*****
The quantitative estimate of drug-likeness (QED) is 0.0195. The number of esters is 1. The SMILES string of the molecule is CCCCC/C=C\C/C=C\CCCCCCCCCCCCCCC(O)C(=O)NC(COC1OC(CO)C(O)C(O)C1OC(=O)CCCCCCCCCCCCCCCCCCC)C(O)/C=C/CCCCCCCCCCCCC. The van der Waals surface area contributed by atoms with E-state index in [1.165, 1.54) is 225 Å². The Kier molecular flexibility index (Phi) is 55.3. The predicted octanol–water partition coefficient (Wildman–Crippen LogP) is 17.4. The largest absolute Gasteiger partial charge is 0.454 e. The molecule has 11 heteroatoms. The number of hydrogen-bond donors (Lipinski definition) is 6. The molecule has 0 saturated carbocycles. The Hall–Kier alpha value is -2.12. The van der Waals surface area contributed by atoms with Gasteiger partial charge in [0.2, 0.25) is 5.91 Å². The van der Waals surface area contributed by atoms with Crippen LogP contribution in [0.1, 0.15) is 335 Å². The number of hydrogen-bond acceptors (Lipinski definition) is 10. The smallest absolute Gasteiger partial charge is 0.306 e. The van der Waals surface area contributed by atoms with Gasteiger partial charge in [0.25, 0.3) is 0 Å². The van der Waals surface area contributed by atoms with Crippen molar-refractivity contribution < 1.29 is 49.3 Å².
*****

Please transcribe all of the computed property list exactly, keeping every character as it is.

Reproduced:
The quantitative estimate of drug-likeness (QED) is 0.0195. The number of esters is 1. The SMILES string of the molecule is CCCCC/C=C\C/C=C\CCCCCCCCCCCCCCC(O)C(=O)NC(COC1OC(CO)C(O)C(O)C1OC(=O)CCCCCCCCCCCCCCCCCCC)C(O)/C=C/CCCCCCCCCCCCC. The van der Waals surface area contributed by atoms with E-state index in [1.165, 1.54) is 225 Å². The Kier molecular flexibility index (Phi) is 55.3. The predicted octanol–water partition coefficient (Wildman–Crippen LogP) is 17.4. The largest absolute Gasteiger partial charge is 0.454 e. The molecule has 11 heteroatoms. The number of hydrogen-bond donors (Lipinski definition) is 6. The molecule has 0 saturated carbocycles. The Hall–Kier alpha value is -2.12. The van der Waals surface area contributed by atoms with Gasteiger partial charge in [0.2, 0.25) is 5.91 Å². The van der Waals surface area contributed by atoms with Crippen LogP contribution in [0.1, 0.15) is 335 Å². The number of hydrogen-bond acceptors (Lipinski definition) is 10. The smallest absolute Gasteiger partial charge is 0.306 e. The van der Waals surface area contributed by atoms with Gasteiger partial charge in [0.25, 0.3) is 0 Å². The van der Waals surface area contributed by atoms with Crippen molar-refractivity contribution < 1.29 is 49.3 Å².